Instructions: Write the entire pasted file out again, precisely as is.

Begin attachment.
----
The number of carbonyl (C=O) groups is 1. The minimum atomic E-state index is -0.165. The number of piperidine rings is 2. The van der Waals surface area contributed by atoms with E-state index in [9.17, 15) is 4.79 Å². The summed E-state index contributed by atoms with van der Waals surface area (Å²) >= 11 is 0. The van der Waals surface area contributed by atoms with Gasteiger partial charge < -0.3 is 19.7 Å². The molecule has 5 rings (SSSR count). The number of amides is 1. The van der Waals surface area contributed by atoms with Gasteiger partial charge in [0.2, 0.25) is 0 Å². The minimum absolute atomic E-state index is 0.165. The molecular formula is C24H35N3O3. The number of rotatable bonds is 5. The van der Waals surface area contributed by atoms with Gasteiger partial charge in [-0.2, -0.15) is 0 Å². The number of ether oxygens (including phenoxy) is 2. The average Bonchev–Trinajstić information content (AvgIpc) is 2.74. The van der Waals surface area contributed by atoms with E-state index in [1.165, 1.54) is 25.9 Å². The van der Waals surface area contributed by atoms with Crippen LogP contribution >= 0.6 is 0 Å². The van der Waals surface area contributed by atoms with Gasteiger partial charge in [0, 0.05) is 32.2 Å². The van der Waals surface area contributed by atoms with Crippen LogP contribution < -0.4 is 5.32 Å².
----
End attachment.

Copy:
The number of carbonyl (C=O) groups is 1. The minimum atomic E-state index is -0.165. The number of piperidine rings is 2. The van der Waals surface area contributed by atoms with E-state index in [9.17, 15) is 4.79 Å². The summed E-state index contributed by atoms with van der Waals surface area (Å²) >= 11 is 0. The van der Waals surface area contributed by atoms with Gasteiger partial charge < -0.3 is 19.7 Å². The molecule has 5 rings (SSSR count). The number of amides is 1. The van der Waals surface area contributed by atoms with Gasteiger partial charge in [0.2, 0.25) is 0 Å². The minimum absolute atomic E-state index is 0.165. The molecular formula is C24H35N3O3. The number of rotatable bonds is 5. The van der Waals surface area contributed by atoms with Gasteiger partial charge in [-0.2, -0.15) is 0 Å². The number of ether oxygens (including phenoxy) is 2. The average Bonchev–Trinajstić information content (AvgIpc) is 2.74. The van der Waals surface area contributed by atoms with E-state index in [1.165, 1.54) is 25.9 Å². The van der Waals surface area contributed by atoms with Crippen LogP contribution >= 0.6 is 0 Å². The van der Waals surface area contributed by atoms with Gasteiger partial charge in [0, 0.05) is 32.2 Å². The van der Waals surface area contributed by atoms with Crippen LogP contribution < -0.4 is 5.32 Å².